The work in question is very different and means King is unable to train with the rest of his team-mates other than during warm-ups. At Tottenham, this is an accepted part of their captain's regime but, having never been part of one of Capello's squads before now, there was some trepidation on King's part as to how his manager would accept this unusual arrangement.
King said: "It's difficult for him and me coming into this situation. I felt awkward at first but I couldn't have asked for more. He's been brilliant. It's just a different situation. Before the squad met up I had not been involved with England [under Capello] and they've not seen how I work. It's been a bit of a shock to the players and maybe the staff but the manager has been brilliant.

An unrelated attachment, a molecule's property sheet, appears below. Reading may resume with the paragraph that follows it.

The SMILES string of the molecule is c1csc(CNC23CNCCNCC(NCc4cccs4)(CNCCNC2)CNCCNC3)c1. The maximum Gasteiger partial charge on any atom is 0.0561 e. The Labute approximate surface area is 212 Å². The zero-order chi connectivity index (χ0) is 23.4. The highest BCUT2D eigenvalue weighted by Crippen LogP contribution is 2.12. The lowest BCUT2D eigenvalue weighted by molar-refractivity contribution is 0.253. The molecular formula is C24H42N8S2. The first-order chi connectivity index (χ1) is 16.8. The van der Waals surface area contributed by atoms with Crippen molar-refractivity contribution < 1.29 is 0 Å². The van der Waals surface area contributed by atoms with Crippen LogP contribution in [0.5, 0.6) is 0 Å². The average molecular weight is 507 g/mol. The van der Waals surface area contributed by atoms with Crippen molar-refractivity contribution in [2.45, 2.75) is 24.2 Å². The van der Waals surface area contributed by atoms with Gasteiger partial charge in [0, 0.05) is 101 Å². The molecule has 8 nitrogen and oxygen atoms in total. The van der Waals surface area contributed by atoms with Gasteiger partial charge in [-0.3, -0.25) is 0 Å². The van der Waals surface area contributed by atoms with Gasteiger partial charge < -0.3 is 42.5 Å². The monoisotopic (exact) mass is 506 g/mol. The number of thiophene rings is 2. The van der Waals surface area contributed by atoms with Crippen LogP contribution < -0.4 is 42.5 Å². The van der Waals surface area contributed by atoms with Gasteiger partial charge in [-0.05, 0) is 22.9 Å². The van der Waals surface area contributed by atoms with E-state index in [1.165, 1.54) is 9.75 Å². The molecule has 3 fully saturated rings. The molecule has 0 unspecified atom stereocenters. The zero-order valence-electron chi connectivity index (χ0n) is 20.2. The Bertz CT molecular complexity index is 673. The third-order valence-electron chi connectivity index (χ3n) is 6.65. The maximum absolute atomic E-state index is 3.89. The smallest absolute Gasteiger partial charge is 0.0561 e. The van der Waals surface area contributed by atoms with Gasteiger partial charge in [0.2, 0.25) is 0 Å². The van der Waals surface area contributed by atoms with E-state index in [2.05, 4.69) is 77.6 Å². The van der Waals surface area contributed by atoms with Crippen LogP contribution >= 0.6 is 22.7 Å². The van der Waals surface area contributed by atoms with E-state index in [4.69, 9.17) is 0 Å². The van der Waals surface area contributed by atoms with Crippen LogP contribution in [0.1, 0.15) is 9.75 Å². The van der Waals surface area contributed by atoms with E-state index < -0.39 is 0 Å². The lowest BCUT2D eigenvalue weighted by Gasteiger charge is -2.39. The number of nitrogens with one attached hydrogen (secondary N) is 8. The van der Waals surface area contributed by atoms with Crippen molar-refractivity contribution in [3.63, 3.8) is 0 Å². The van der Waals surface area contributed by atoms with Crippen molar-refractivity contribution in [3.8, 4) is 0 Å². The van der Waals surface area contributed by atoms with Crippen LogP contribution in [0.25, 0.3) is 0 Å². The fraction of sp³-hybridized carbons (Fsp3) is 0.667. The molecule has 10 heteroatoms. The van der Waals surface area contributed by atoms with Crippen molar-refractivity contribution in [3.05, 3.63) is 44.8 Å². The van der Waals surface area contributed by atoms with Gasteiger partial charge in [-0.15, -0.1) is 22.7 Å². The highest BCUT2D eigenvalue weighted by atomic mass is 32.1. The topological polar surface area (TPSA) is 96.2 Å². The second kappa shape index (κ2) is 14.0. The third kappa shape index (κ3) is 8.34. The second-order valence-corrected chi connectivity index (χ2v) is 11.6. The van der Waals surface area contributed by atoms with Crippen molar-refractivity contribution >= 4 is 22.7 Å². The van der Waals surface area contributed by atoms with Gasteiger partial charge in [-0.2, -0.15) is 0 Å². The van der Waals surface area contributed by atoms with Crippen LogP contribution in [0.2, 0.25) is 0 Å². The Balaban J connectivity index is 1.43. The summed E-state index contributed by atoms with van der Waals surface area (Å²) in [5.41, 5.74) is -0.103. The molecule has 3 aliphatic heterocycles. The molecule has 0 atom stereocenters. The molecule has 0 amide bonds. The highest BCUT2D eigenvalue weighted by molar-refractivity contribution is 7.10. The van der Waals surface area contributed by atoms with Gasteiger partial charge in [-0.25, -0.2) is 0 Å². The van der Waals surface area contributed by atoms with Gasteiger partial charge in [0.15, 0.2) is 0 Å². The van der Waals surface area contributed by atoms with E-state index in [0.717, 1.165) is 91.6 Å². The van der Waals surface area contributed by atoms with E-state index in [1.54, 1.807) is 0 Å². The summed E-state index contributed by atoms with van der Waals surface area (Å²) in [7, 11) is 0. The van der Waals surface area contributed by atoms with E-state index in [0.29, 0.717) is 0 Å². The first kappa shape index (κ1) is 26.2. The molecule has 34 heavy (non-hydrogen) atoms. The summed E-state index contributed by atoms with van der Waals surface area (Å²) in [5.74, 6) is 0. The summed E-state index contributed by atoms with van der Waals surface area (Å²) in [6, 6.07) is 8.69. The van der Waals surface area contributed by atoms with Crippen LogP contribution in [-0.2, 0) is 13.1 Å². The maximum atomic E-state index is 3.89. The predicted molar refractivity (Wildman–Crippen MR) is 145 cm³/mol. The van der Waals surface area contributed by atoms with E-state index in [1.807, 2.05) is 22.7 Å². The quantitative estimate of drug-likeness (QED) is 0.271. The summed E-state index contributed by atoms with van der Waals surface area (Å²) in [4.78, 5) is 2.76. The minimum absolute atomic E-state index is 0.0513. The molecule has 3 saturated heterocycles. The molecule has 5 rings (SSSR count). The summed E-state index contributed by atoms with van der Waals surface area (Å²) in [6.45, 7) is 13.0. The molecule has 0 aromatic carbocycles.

"He has told me to do what I would normally do. There are times when you're tempted to try to do a bit too much but I have to try to make sure I'm available and ready for games. There have been other times when I've had chats with him [Capello] and asked when he wanted me on the pitch, if there were certain days he needed me other than the day before a game.
"He's not a manager who is going to show favouritism to anyone. You have to perform and do the right things. It was flattering that he showed great faith in me. It's great for me to have that much respect from somebody of his magnitude, a manager who has been there and done it all. I'm hopeful I can repay that."
King has little to no cartilage in his left knee, which means that, as Harry Redknapp is fond of saying, it swells like a balloon after the exertions of a game. He had a major operation on it after those England games he played three summers ago and the best he can say about it now is that the problem is not getting any worse. His outrageously bad luck meant he missed the last World Cup because of a broken metatarsal.